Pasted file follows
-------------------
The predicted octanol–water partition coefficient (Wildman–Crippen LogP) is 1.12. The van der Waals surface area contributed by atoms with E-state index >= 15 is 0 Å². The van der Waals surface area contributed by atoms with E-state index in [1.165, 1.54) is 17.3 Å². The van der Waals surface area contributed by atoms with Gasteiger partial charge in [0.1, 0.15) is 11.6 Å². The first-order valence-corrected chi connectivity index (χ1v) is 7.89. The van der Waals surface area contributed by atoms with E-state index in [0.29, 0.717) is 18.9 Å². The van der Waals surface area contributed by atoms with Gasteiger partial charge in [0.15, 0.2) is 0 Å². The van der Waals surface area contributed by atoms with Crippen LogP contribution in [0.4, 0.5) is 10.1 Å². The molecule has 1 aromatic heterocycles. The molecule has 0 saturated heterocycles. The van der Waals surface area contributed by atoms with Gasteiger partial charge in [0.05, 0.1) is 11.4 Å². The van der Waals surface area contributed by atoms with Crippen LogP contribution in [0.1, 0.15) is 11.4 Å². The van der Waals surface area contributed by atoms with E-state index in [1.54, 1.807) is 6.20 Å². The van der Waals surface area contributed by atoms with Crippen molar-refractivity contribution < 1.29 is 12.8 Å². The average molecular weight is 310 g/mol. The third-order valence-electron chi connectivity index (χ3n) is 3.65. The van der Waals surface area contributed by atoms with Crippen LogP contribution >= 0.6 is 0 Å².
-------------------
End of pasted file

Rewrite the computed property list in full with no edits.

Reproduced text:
The predicted octanol–water partition coefficient (Wildman–Crippen LogP) is 1.12. The van der Waals surface area contributed by atoms with E-state index >= 15 is 0 Å². The van der Waals surface area contributed by atoms with E-state index in [1.165, 1.54) is 17.3 Å². The van der Waals surface area contributed by atoms with Gasteiger partial charge in [0.1, 0.15) is 11.6 Å². The first-order valence-corrected chi connectivity index (χ1v) is 7.89. The van der Waals surface area contributed by atoms with E-state index in [0.29, 0.717) is 18.9 Å². The van der Waals surface area contributed by atoms with Gasteiger partial charge in [0.15, 0.2) is 0 Å². The van der Waals surface area contributed by atoms with Crippen LogP contribution in [0.4, 0.5) is 10.1 Å². The molecule has 1 aromatic heterocycles. The molecule has 0 saturated heterocycles. The van der Waals surface area contributed by atoms with Gasteiger partial charge in [0.05, 0.1) is 11.4 Å². The van der Waals surface area contributed by atoms with Crippen LogP contribution in [0.1, 0.15) is 11.4 Å². The van der Waals surface area contributed by atoms with E-state index in [1.54, 1.807) is 6.20 Å². The van der Waals surface area contributed by atoms with Crippen molar-refractivity contribution < 1.29 is 12.8 Å². The average molecular weight is 310 g/mol. The third-order valence-electron chi connectivity index (χ3n) is 3.65. The van der Waals surface area contributed by atoms with Crippen LogP contribution >= 0.6 is 0 Å².